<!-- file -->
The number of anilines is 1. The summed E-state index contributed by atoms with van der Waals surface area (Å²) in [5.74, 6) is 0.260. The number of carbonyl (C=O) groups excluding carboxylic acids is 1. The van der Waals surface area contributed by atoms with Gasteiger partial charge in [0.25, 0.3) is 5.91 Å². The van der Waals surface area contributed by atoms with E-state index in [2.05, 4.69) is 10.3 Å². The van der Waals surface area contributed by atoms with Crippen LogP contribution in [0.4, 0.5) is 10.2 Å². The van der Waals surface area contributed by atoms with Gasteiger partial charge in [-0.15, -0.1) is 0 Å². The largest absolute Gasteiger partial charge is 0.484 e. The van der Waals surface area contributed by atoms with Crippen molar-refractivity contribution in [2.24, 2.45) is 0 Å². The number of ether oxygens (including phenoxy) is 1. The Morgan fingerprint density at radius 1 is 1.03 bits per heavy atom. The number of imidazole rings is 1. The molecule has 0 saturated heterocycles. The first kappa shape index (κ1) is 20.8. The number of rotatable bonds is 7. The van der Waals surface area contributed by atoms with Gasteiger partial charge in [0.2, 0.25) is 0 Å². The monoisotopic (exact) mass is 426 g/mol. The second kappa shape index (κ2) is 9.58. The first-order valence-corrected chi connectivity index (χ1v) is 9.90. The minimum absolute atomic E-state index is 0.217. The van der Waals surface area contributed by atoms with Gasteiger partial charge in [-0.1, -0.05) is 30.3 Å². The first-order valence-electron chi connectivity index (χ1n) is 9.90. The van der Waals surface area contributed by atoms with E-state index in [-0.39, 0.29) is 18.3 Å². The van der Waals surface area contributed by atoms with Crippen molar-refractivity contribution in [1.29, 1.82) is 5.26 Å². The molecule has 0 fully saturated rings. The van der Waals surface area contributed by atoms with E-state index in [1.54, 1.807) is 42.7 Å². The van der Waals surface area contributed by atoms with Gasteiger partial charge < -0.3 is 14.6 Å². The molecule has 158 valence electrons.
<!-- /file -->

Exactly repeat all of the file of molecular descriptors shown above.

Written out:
The number of anilines is 1. The summed E-state index contributed by atoms with van der Waals surface area (Å²) in [5.74, 6) is 0.260. The number of carbonyl (C=O) groups excluding carboxylic acids is 1. The van der Waals surface area contributed by atoms with Gasteiger partial charge in [0.25, 0.3) is 5.91 Å². The van der Waals surface area contributed by atoms with E-state index in [2.05, 4.69) is 10.3 Å². The van der Waals surface area contributed by atoms with Crippen LogP contribution in [0.4, 0.5) is 10.2 Å². The van der Waals surface area contributed by atoms with Gasteiger partial charge in [-0.15, -0.1) is 0 Å². The largest absolute Gasteiger partial charge is 0.484 e. The van der Waals surface area contributed by atoms with Crippen molar-refractivity contribution in [2.24, 2.45) is 0 Å². The number of ether oxygens (including phenoxy) is 1. The Morgan fingerprint density at radius 1 is 1.03 bits per heavy atom. The number of imidazole rings is 1. The molecule has 0 saturated heterocycles. The first kappa shape index (κ1) is 20.8. The number of rotatable bonds is 7. The van der Waals surface area contributed by atoms with Gasteiger partial charge in [0.2, 0.25) is 0 Å². The monoisotopic (exact) mass is 426 g/mol. The second kappa shape index (κ2) is 9.58. The first-order valence-corrected chi connectivity index (χ1v) is 9.90. The minimum absolute atomic E-state index is 0.217. The van der Waals surface area contributed by atoms with Gasteiger partial charge in [-0.1, -0.05) is 30.3 Å². The first-order valence-electron chi connectivity index (χ1n) is 9.90. The van der Waals surface area contributed by atoms with E-state index in [-0.39, 0.29) is 18.3 Å². The van der Waals surface area contributed by atoms with Crippen molar-refractivity contribution in [1.29, 1.82) is 5.26 Å². The molecule has 0 fully saturated rings. The van der Waals surface area contributed by atoms with E-state index in [1.54, 1.807) is 42.7 Å². The van der Waals surface area contributed by atoms with Gasteiger partial charge < -0.3 is 14.6 Å². The molecule has 158 valence electrons.